What we’ve been reading this week 26 July 2019
It’s been a busy few weeks for us at Analytics Engines. Preparations for Big Data Belfast continue and we’re delighted to have Ernst & Young (EY) as our headline sponsor for this year’s event. We’re also delighted to be supported by DELL, Allstate Northern Ireland, SmashFly, SpotX and Altra Executives. Tickets for Big Data Belfast 2019 are available from Eventbrite. Looking to the world of data, here are some of the things we’ve been reading and have found interesting this week.
Echoing sentiments made in our “making better decisions” blog series, this article from Quartz explores the collaborative approach between humans and data that is needed in order for meaningful insight to be created.
Article author, Andrea Jones-Rooy states “Data can’t say anything about an issue any more than a hammer can build a house or almond meal can make a macaron. Data is a necessary ingredient in discovery, but you need a human to select it, shape it, and then turn it into an insight”.
The Open golf championship at Royal Portrush concluded this week with Shane Lowry taking home the famous Claret Jug. Despite being the oldest golf championship in the world, organisers of the event have set their sights firmly upon the future, utilising Artificial Intelligence at this year’s event to automatically process video highlights and to analyse player performance.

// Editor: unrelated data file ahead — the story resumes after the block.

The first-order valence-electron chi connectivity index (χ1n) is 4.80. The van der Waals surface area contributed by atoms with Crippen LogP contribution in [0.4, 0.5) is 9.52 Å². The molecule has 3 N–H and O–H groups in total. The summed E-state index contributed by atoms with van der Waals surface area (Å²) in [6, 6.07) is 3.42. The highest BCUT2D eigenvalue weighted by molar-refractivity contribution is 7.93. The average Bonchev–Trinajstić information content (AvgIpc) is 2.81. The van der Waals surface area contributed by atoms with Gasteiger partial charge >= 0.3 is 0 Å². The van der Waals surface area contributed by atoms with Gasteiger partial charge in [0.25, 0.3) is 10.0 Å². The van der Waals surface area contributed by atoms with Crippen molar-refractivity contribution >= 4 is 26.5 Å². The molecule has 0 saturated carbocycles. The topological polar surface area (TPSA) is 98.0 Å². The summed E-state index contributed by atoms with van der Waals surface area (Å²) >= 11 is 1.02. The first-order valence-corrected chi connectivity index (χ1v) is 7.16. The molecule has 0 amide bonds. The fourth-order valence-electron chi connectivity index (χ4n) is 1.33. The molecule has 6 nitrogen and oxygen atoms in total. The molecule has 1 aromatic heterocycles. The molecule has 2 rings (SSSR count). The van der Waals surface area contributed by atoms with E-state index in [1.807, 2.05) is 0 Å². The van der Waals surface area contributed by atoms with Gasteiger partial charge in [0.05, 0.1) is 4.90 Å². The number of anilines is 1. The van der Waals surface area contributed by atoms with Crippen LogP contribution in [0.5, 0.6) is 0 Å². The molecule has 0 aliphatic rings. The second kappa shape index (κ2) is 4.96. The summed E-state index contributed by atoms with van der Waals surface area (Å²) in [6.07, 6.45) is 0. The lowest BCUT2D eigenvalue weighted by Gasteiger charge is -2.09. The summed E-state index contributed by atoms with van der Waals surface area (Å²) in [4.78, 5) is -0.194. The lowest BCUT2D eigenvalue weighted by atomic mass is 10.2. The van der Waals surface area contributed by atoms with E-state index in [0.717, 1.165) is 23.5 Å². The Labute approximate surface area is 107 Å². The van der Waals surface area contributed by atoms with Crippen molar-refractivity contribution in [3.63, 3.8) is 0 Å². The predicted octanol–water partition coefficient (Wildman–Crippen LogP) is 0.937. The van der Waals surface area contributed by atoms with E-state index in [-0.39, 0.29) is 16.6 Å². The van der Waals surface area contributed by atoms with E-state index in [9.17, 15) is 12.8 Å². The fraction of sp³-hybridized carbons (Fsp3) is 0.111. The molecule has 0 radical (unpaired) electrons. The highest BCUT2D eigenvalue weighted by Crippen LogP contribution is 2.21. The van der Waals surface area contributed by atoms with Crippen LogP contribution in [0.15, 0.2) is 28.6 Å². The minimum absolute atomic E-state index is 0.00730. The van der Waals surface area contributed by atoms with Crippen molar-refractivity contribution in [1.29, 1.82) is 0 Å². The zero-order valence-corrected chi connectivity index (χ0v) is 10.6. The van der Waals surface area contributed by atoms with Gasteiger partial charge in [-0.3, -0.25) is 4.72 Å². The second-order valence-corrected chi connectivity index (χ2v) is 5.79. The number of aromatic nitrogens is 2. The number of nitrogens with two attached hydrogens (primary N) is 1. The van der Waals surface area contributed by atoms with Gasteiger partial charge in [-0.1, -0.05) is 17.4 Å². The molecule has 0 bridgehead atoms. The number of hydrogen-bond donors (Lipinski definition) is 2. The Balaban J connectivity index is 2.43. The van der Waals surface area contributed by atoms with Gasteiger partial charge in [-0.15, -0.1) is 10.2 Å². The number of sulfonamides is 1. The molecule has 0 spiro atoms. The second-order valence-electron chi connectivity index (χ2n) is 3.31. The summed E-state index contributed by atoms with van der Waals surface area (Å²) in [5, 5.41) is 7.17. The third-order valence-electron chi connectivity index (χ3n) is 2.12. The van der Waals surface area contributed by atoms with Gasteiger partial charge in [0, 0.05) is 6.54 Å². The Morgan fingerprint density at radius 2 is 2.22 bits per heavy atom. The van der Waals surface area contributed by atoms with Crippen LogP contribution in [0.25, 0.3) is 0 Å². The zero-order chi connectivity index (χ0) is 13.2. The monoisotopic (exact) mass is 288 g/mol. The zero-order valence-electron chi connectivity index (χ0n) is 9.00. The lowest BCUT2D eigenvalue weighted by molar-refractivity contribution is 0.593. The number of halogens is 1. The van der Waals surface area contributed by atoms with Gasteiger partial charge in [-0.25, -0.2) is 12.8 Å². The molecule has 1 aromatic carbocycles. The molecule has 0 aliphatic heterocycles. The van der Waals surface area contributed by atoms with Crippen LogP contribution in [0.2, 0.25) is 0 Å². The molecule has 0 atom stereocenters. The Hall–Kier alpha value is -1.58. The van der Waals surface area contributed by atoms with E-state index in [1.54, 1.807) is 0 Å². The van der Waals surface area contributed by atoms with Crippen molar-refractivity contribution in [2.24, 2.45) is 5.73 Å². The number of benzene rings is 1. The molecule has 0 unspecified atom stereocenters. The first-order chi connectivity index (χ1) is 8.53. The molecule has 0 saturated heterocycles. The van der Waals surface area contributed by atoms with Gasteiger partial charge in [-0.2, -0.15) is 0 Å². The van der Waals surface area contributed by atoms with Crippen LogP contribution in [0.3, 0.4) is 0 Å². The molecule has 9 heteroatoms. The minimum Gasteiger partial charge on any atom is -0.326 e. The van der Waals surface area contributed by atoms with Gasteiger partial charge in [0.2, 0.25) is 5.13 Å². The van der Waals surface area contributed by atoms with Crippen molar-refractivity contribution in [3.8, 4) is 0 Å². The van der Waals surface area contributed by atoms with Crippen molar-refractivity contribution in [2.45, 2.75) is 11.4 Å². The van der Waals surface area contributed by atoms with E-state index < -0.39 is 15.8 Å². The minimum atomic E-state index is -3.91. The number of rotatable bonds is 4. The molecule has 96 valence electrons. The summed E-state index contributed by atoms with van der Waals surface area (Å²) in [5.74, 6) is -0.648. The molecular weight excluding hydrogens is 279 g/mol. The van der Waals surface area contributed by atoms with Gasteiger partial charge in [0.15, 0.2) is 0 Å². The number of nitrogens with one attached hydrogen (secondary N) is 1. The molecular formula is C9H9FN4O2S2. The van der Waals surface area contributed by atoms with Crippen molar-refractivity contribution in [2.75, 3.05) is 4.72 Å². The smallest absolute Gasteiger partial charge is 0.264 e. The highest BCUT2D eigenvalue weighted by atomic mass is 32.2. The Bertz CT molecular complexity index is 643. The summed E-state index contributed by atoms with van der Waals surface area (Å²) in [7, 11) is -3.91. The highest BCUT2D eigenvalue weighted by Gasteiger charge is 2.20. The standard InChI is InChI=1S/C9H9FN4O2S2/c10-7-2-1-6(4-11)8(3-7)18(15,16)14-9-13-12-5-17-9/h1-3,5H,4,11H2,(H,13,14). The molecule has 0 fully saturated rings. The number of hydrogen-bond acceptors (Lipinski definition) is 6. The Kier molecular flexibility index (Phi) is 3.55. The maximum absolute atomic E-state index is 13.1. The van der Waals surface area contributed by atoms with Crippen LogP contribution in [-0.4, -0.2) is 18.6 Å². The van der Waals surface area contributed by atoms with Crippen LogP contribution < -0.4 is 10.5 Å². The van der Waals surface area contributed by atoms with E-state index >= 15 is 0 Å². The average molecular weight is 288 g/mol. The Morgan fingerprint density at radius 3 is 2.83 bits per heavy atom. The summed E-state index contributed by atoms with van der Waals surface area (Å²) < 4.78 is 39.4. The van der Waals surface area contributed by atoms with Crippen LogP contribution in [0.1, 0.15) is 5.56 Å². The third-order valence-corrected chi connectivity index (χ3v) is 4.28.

Sticking with sport, this article from Cycling Tips looks at the up and downs of the first week of the Tour de France. For those interested in taking a closer look at the data, be sure to also check out these interactive visualisations.
In a recent blog, we discussed the way by data can help organisations to identify new opportunities, looking specifically at Netflix and their recommendation engine. This article from the Netflix blog looks at how they use data to determine which artwork is shown to individuals in order to deliver a more personalised customer experience.
We end this week’s reading list with a question. Did the 80s really have the most one-hit wonders? This article from Towards Data Science seeks to answer just that, taking a look at the data behind some unforgettable tracks!
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